I Was a Mail Order Bride
Written byStephen Zito
Directed byMarvin J. Chomsky
StarringValerie Bertinelli
Ted Wass
Music byJohn Addison
Country of originUnited States
Original languageEnglish
Executive producersJack Grossbart
Marty Litke
ProducersAndrew Hill
Michael Jaffe
Ervin Zavada
CinematographyDonald H. Birnkrant
EditorJames T. Heckert
Running time92 minutes
Production companiesJaffe Productions
MGM Television
Tuxedo Ltd Productions
DistributorWarner Bros. Television Distribution
Multicom Entertainment
Original networkCBS
Picture formatColor (Metrocolor)
Audio formatMono
Original releaseDecember 14, 1982 (1982-12-14)

I Was a Mail Order Bride is a 1982 American made-for-television romantic comedy film directed by Marvin J. Chomsky and starring Valerie Bertinelli and Ted Wass.


Kate Tosconi is a journalist in her early 20s working in Chicago for a women's magazine called Contemporary Woman Magazine. Having a special interest for trains, she is enthusiastic to do an article on rail transport. However, her boss Dottie Birmington only allows her to do the piece if she also does an article on mail-order brides. She reluctantly places an advertisement, which is responded by Robert Fitzgerald.

Robert is a successful business man in L.A. who constantly competes with his business partner Joe Kimbel. For his latest bet, Robert is challenged to take in a mail-order bride and not have sex with her for two weeks. Soon, Kate packs her bags and travels to Los Angeles, where she takes an immediate interest in Robert. She notices that he is a nice guy and feels guilty about using him for an article. They eventually fall in love with each other and Kate cancels the article.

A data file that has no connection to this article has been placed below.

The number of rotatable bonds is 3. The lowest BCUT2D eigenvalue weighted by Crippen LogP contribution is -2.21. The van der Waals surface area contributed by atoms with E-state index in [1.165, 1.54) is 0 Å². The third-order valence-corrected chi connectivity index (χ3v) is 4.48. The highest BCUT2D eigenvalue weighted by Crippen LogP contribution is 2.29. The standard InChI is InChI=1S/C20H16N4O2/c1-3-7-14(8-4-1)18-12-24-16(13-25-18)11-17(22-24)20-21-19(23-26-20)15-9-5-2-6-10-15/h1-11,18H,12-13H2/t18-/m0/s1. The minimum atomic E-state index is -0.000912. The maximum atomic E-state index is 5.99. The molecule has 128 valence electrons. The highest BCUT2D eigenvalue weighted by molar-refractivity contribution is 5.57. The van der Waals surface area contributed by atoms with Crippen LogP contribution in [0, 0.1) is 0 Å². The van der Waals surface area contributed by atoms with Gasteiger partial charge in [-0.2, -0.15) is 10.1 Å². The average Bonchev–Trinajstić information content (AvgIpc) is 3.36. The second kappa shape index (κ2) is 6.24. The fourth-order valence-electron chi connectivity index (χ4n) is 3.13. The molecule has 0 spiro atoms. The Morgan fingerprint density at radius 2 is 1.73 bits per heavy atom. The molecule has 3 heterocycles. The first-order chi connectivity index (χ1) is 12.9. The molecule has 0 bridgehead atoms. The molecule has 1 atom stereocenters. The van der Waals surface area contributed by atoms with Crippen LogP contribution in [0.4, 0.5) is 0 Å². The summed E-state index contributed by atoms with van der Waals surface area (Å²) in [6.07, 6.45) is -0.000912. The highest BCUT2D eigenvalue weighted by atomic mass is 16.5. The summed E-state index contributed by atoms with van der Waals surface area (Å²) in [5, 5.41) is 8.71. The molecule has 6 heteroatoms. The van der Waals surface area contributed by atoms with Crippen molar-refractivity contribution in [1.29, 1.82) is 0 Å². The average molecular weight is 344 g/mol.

While drunk one night, Robert is taken home by Kate. She attempts to seduce him, but he falls asleep. The next day, she jokes about having had sex with him. Robert, thinking he has lost the bet, admits to the whole truth. Kate is furious about having been a part of a bet and refuses to believe his claims that he has fallen in love with her in the meantime. She immediately returns home and writes an offensive article on Robert. When he reads the article, he is outraged and sues her for libel.

In court, they are initially mad at each other, but they soon realize they still love each other. Robert wins the case, after which Kate has to give him a written apology. After doing this, she returns home. Robert, however, is encouraged by Kate's father to go after her and he is able to climb on the train. In the end, they kiss each other.



Reviewer Fred Rothenberg wrote that the film was "a standard television vehicle" and "totally implausable, halfway diverting".[1] He furthermore complained about Wass and Bertinelli's character's "charade reminiscent in style, but not substance", and continued: "The premise is weak but has enough fluffy charm to sustain early attention. It's never an intelligent farce, though, opting for pie-in-the-face philosophy rather than cleverness. [..] One major problem of the film is that this unconventional farce too quickly forgets the building relationship for the dissolving one."[1] Nevertheless, the movie was the ninth-most viewed prime time show in the United States for the week of its release.[2]


  1. ^ a b "Mediocrity batters 'Mail Order Bride'" by Fred Rothenberg. Lawrence Journal-World, December 14, 1982. p. 27
  2. ^ Holsopple, Barbara (22 December 1982). IF CBS, Pittsburgh Press